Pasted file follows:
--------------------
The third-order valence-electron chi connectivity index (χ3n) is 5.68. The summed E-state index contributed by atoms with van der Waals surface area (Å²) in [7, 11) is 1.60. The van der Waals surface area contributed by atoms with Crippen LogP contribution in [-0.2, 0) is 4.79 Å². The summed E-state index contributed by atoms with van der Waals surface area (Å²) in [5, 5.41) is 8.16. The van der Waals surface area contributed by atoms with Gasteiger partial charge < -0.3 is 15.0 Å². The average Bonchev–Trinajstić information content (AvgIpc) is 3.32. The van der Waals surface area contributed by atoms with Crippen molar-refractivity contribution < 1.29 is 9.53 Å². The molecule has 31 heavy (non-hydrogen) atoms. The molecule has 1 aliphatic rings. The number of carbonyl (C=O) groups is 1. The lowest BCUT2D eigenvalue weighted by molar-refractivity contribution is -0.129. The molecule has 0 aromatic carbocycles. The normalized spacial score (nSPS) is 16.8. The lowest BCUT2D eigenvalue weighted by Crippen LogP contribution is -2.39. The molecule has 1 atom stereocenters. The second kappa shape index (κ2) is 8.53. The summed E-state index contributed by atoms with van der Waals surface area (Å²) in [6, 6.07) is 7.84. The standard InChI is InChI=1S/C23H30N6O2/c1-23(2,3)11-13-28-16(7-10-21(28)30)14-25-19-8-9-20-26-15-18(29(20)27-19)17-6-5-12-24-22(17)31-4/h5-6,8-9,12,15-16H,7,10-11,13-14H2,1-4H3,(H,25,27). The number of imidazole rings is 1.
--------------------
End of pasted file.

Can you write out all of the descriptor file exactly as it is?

The third-order valence-electron chi connectivity index (χ3n) is 5.68. The summed E-state index contributed by atoms with van der Waals surface area (Å²) in [7, 11) is 1.60. The van der Waals surface area contributed by atoms with Crippen LogP contribution in [-0.2, 0) is 4.79 Å². The summed E-state index contributed by atoms with van der Waals surface area (Å²) in [5, 5.41) is 8.16. The van der Waals surface area contributed by atoms with Gasteiger partial charge < -0.3 is 15.0 Å². The average Bonchev–Trinajstić information content (AvgIpc) is 3.32. The van der Waals surface area contributed by atoms with Crippen molar-refractivity contribution < 1.29 is 9.53 Å². The molecule has 31 heavy (non-hydrogen) atoms. The molecule has 1 aliphatic rings. The number of carbonyl (C=O) groups is 1. The lowest BCUT2D eigenvalue weighted by molar-refractivity contribution is -0.129. The molecule has 0 aromatic carbocycles. The normalized spacial score (nSPS) is 16.8. The lowest BCUT2D eigenvalue weighted by Crippen LogP contribution is -2.39. The molecule has 1 atom stereocenters. The second kappa shape index (κ2) is 8.53. The summed E-state index contributed by atoms with van der Waals surface area (Å²) in [6, 6.07) is 7.84. The standard InChI is InChI=1S/C23H30N6O2/c1-23(2,3)11-13-28-16(7-10-21(28)30)14-25-19-8-9-20-26-15-18(29(20)27-19)17-6-5-12-24-22(17)31-4/h5-6,8-9,12,15-16H,7,10-11,13-14H2,1-4H3,(H,25,27). The number of imidazole rings is 1.